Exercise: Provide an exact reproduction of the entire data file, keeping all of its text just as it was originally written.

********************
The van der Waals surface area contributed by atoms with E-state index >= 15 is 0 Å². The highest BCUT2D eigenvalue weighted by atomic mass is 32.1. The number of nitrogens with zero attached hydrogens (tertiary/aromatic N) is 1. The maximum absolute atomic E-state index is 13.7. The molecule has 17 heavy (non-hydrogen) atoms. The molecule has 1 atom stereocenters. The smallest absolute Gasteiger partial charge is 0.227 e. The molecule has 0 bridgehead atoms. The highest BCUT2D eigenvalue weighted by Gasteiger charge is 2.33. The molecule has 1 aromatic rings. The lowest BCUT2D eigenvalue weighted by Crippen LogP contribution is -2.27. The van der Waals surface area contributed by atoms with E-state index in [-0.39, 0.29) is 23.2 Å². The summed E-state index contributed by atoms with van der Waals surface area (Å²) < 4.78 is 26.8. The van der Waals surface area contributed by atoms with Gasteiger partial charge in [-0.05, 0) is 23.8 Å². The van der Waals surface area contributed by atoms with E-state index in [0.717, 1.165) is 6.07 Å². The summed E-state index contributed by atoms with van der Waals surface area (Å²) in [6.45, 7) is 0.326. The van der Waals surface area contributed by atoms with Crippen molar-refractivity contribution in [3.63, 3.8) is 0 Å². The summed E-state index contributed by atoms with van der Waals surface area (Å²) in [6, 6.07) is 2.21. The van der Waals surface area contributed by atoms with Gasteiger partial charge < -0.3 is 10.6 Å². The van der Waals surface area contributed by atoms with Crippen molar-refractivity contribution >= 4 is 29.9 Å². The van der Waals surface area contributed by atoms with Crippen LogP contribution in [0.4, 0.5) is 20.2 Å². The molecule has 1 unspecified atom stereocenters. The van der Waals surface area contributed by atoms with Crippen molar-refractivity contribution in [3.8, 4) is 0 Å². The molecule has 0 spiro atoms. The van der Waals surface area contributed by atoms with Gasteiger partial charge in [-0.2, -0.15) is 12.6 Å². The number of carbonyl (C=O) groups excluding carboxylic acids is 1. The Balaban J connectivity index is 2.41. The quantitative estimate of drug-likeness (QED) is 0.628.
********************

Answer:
The van der Waals surface area contributed by atoms with E-state index >= 15 is 0 Å². The highest BCUT2D eigenvalue weighted by atomic mass is 32.1. The number of nitrogens with zero attached hydrogens (tertiary/aromatic N) is 1. The maximum absolute atomic E-state index is 13.7. The molecule has 17 heavy (non-hydrogen) atoms. The molecule has 1 atom stereocenters. The smallest absolute Gasteiger partial charge is 0.227 e. The molecule has 0 bridgehead atoms. The highest BCUT2D eigenvalue weighted by Gasteiger charge is 2.33. The molecule has 1 aromatic rings. The lowest BCUT2D eigenvalue weighted by Crippen LogP contribution is -2.27. The van der Waals surface area contributed by atoms with E-state index in [-0.39, 0.29) is 23.2 Å². The summed E-state index contributed by atoms with van der Waals surface area (Å²) < 4.78 is 26.8. The van der Waals surface area contributed by atoms with Gasteiger partial charge in [-0.05, 0) is 23.8 Å². The van der Waals surface area contributed by atoms with E-state index in [0.717, 1.165) is 6.07 Å². The summed E-state index contributed by atoms with van der Waals surface area (Å²) in [6.45, 7) is 0.326. The van der Waals surface area contributed by atoms with Crippen molar-refractivity contribution in [3.63, 3.8) is 0 Å². The summed E-state index contributed by atoms with van der Waals surface area (Å²) in [6, 6.07) is 2.21. The van der Waals surface area contributed by atoms with Gasteiger partial charge < -0.3 is 10.6 Å². The van der Waals surface area contributed by atoms with Crippen molar-refractivity contribution >= 4 is 29.9 Å². The van der Waals surface area contributed by atoms with Crippen LogP contribution in [0.4, 0.5) is 20.2 Å². The molecule has 1 unspecified atom stereocenters. The van der Waals surface area contributed by atoms with Crippen molar-refractivity contribution in [3.8, 4) is 0 Å². The molecule has 0 spiro atoms. The van der Waals surface area contributed by atoms with Gasteiger partial charge in [-0.2, -0.15) is 12.6 Å². The number of carbonyl (C=O) groups excluding carboxylic acids is 1. The Balaban J connectivity index is 2.41. The quantitative estimate of drug-likeness (QED) is 0.628.